Steve Mepsted is an artist, teacher and freelance documentary photographer. His work draws heavily upon his previous experience in fine art and explores themes in social documentary, portraiture and photojournalism. He has exhibited widely, both as a painter and photographer, and writes for publication in magazine and book form. Steve works both on location and from his studio in North Kensington. Previously published local history work includes “The People and Histories of the West Eleven Housing Co-op”
To read more about the ‘Orphans’ project please see HERE
In partnership with
For a potential future publication Steve Mepsted is looking for stories, memories, anecdotes, suggestions and opinions of how you feel the Westway has affected the fabric of the area – its people, geography and community. Were you a member of one of those 600 families whose houses were demolished to make way for the road? Do you feel the Westway has brought regeneration to the area? What do you think of the Westway now? Please contribute your stories to maintain an ongoing dialogue about the Westway’s past, present and future. Contact details are below. Thank you.
Recently I have been running some street photography workshops in London for Photoion Photography School and developing some project briefs on street photography practice for Level 3 students in Photography at Kensington and Chelsea College. Teaching these sessions has been an interesting experience and I thought I would write some blog posts sharing some thoughts and pictures from my practice. This is the first post and I will be offering you some more in the future. In this post I will attempt a personal definition of street photography, talk a little about camera gear, what to take out with you on a days shooting and why I think that a simplified kit is a good thing. After that I will show you some of my pictures and explain the conditions in which I took them offering some advice along the way. Finally I will set out a couple of exercises for you to try when you are out on the street. I will finish with a few resource links for further reading.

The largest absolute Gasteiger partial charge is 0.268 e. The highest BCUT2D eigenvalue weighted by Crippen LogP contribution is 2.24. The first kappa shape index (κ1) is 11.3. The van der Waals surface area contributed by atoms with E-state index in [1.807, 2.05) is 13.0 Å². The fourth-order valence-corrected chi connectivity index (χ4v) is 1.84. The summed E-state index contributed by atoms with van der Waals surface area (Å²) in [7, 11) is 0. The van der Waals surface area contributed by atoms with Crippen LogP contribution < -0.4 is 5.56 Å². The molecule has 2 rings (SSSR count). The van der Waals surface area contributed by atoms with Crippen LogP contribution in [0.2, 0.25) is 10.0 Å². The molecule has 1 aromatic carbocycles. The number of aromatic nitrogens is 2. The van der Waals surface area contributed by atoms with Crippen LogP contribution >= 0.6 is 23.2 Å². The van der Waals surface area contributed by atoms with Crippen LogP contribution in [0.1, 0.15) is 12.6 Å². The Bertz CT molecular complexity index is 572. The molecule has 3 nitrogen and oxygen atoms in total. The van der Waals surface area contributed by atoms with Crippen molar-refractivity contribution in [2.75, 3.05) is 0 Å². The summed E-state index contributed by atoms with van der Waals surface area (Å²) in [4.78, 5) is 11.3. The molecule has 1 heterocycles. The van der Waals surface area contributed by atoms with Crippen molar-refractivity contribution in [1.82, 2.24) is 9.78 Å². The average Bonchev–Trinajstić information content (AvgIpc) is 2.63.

For the purposes of this article I will define ‘Street Photography’ as un-posed, candid shots of something happening in the street or a public place, most of the time street photographs are pictures of people; fellow humans and our interaction with each other and our environment. For me Street Photography is about capturing a sense of the world we all inhabit. Street photographs are always candid, they are always “found”, and they are intensely social photographs, they are mirror images of society, springing un-manipulated from continuous, ever-changing found sources.